So you see, Little Japan is still very thieves.

Can the nuclear sewage only be discharged into the sea?

Not really.

In response to this problem, Japan established the ALPS Wastewater Treatment Committee and submitted a report to the International Atomic Energy Agency. There are several preliminary plans:

1. Discharge the sea

2. Steam emission

3. Formation injection

4. Hydrogen emission

5. Underground burial

After nearly 5 years of research, they chose the first one, not because it was the most suitable, but because it was the most economical, and it was also the safest for the local people. Just say that you are immoral!

So in April 2011, Fukushima discharged 115,000 tons of nuclear sewage, and another 300,000 tons in May. This was already severely condemned at the time, but Japan insisted on going its own way and decided to continue on August 24, 2023, which is today. emissions, and will continue to emit for 30 years.

This is really to build your own ease on the disaster of others.

(2) What impact will Japan’s nuclear sewage discharge into the sea have on us?

First of all, it is certain that there must be an impact, and it is not small.

According to the forecast of the team of Academician Zhang Jianmin and Associate Professor Hu Zhenzhong of the Ocean Engineering Research Institute of Shenzhen International Graduate School of Tsinghua University, this batch of nuclear sewage will reach China’s waters in 240 days.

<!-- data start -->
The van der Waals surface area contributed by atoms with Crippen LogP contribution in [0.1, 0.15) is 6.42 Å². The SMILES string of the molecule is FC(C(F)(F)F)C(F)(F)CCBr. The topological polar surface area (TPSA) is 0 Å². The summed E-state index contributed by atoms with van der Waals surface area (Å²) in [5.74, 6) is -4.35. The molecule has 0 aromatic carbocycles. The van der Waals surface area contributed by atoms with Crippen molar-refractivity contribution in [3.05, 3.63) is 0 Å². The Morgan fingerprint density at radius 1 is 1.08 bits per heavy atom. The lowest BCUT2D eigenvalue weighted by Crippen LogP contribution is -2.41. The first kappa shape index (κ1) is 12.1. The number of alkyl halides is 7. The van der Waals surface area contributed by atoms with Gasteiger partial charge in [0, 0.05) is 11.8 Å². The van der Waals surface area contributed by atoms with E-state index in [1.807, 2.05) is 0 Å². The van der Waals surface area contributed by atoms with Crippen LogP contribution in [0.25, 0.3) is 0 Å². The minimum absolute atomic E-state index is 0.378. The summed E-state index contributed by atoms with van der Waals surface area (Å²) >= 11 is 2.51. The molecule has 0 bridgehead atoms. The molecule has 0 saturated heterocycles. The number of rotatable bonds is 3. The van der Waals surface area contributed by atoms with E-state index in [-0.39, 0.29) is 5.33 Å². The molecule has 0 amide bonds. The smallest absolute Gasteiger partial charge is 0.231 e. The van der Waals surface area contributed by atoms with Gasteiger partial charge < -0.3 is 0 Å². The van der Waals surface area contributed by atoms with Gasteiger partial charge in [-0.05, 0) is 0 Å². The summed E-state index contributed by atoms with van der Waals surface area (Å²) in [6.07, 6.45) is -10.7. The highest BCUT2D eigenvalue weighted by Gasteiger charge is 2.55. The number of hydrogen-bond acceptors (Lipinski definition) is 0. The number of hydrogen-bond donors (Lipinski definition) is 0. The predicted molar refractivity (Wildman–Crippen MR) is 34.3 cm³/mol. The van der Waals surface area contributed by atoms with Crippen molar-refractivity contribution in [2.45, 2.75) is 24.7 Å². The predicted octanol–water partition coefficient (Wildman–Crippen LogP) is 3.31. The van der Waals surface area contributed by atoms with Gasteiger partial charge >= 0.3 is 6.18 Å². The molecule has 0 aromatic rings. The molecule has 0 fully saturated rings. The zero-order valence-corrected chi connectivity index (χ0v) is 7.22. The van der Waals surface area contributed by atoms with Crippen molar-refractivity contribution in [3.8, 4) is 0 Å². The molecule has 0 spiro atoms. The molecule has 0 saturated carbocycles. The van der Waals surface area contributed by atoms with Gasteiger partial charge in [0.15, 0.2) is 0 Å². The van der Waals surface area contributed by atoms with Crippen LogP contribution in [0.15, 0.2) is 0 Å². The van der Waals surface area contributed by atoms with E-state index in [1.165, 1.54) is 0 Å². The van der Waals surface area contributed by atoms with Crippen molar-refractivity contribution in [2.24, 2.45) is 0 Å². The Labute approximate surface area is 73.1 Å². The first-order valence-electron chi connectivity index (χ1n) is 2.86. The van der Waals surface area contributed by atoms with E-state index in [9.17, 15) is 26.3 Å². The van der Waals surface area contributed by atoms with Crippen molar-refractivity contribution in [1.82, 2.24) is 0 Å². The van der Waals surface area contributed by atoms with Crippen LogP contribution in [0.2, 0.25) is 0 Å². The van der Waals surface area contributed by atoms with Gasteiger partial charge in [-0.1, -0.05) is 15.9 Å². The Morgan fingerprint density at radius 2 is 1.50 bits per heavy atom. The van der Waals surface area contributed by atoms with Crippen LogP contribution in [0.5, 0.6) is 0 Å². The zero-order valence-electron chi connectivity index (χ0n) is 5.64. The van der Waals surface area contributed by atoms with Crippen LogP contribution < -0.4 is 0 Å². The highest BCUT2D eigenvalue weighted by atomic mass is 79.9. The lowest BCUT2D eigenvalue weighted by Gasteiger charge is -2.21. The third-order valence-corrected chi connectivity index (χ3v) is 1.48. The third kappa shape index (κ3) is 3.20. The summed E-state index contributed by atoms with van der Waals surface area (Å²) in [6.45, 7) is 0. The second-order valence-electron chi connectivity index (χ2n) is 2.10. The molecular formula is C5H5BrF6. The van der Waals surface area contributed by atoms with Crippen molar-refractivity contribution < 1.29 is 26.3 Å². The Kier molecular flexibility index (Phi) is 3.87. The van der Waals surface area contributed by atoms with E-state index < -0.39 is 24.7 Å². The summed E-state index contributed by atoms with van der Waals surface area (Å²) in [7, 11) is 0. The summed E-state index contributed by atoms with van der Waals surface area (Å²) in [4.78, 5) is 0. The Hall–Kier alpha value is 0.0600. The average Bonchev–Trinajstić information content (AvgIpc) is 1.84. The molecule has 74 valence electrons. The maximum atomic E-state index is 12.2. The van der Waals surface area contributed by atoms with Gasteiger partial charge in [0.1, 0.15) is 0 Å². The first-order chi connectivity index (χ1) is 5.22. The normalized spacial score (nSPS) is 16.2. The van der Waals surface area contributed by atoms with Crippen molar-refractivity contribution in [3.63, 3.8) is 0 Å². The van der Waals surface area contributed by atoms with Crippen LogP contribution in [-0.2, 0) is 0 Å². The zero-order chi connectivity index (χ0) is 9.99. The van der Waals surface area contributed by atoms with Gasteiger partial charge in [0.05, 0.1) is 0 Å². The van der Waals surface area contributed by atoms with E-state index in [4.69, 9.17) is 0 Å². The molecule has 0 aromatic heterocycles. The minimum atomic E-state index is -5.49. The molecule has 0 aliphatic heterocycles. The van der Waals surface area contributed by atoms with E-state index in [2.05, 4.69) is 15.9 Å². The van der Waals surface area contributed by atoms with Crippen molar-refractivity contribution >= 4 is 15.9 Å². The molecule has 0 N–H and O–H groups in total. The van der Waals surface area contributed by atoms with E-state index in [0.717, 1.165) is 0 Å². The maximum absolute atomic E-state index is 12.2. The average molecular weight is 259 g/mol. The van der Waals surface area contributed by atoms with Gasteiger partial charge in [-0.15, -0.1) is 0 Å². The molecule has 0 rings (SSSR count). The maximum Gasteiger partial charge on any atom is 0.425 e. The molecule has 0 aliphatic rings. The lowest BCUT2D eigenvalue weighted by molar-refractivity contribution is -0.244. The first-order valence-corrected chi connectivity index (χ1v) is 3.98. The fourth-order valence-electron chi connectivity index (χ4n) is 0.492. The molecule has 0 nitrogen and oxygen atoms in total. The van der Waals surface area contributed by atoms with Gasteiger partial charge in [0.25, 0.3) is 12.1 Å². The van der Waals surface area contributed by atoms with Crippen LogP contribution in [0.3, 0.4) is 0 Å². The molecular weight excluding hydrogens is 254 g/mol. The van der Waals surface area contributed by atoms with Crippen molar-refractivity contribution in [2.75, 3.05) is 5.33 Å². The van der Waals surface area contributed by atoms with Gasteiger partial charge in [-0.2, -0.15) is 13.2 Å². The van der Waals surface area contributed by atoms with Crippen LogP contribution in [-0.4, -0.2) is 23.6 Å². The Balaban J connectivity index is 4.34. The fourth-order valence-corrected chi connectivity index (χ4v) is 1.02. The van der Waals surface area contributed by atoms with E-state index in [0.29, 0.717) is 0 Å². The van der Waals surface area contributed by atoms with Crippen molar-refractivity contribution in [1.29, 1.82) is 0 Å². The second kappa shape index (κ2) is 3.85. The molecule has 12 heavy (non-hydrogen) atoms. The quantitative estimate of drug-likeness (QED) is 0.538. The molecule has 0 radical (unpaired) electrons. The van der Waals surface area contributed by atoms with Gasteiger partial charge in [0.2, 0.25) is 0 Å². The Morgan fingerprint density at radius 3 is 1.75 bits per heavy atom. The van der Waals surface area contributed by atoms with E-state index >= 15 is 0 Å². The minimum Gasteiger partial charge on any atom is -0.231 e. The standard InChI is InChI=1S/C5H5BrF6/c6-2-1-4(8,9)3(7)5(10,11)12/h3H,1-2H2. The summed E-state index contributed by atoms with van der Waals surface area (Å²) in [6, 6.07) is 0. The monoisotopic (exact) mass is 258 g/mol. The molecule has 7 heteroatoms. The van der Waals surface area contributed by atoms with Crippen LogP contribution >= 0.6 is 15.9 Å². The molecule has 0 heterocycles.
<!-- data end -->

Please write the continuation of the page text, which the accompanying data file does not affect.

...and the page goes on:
To know whether nuclear sewage is harmful, we need to know what it contains.

1. Tritium (chuān)

A very small amount of tritium has little effect on the human body, but tritium oxides can be absorbed by lung tissue and undamaged skin to the greatest extent, resulting in internal exposure, which will cause serious damage to heredity, reproduction, growth and development.

2. Cesium (sè)

Cesium-137 is highly radioactive, volatile, and active. Cesium-137 in the environment tends to stay in the soft tissues of the body after entering the human body, especially in the muscles. Excessive intake will increase the risk of cancer.

3. Iodine (diǎn)

In radioactive iodine pollution, 131 iodine is a highly toxic nuclide. After entering the human body, it is easy to accumulate in the thyroid gland and damage thyroid cells. When the damage continues to occur, the human body will suffer from hypothyroxinemia, which can even lead to cancer.

4. Strontium (sī)